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Am J Prev Med. 1999 Feb;16(2):116-21.

Preventing morbidity and mortality from sickle cell disease. A public health perspective.

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  • 1Birth Defects and Genetic Diseases Branch, Centers for Disease Control and Prevention (CDC), Atlanta, Georgia, USA.

Abstract

CONTEXT:

Sickle cell disease is a group of conditions characterized by production of abnormal hemoglobin, with clinical manifestations that vary by genotype and age.

OBJECTIVE:

To discuss current public health issues associated with sickle cell disease, and approaches to preventing complications from these conditions in the United States.

DESIGN:

Literature review.

RESULTS:

Most clinical interventions for people with sickle cell disease discussed in the medical literature can be classified as tertiary prevention: for example, therapy to ameliorate anemia, reduce the frequency of pain crises, or prevent stroke recurrences. A form of secondary prevention, newborn screening, has emerged as an important public health approach to identifying affected children before they develop complications. Newborn screening is the starting point for simple public health strategies such as parental education, immunization, and penicillin prophylaxis. Identification of affected families by newborn or community screening programs has also been an entry point for genetic counseling, although utilization of prenatal testing has varied by factors such as geographic location. Public health agencies have had significant involvement with funding, policy making, and formulation of laboratory and clinical guidelines for sickle cell disease. Since the introduction of penicillin prophylaxis policies, newborn screening, new immunizations, and comprehensive medical care centers, the survival of young children with sickle cell disease has improved.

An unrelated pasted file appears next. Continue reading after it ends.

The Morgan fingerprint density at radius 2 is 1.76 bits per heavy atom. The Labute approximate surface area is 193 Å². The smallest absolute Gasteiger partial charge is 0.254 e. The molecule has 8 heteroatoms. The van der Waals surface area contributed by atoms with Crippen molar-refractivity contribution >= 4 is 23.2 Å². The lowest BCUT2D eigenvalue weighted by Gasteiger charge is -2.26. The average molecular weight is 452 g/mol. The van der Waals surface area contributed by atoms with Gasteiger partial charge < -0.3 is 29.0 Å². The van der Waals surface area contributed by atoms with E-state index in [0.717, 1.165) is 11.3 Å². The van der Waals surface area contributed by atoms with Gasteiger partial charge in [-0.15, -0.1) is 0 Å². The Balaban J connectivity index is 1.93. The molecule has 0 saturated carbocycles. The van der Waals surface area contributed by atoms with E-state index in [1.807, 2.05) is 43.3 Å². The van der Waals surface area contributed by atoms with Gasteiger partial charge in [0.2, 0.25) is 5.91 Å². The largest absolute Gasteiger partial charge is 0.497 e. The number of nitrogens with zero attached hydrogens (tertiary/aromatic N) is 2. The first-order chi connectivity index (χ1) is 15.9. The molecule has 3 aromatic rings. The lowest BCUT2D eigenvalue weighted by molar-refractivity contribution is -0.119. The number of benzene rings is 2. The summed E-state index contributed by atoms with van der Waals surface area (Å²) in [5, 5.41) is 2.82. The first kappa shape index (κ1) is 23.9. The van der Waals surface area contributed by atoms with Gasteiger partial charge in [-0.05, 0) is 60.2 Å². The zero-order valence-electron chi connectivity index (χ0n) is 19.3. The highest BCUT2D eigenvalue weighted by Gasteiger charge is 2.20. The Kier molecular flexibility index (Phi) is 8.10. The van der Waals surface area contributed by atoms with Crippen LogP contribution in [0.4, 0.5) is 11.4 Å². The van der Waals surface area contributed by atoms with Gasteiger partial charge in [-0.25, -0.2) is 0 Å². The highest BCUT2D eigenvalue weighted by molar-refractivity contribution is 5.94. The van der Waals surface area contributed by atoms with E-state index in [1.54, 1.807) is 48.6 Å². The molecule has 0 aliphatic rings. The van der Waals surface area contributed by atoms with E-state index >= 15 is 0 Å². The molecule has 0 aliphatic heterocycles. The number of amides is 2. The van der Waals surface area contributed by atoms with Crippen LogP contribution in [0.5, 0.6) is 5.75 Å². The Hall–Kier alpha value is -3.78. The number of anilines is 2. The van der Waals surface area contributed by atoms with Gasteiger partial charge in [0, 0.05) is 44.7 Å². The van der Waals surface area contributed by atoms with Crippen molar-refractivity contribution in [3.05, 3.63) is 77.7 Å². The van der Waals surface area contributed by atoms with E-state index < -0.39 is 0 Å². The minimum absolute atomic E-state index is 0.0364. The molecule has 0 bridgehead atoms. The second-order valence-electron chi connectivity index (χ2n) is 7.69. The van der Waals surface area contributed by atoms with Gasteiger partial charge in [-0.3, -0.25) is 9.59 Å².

CONCLUSIONS:

Although the efforts of preventive medicine providers in public health programs are not solely responsible for the improved survival of children with sickle cell disease, such programs remain an important component in preventing sickle cell complications.

PMID:
10343888
[PubMed - indexed for MEDLINE]
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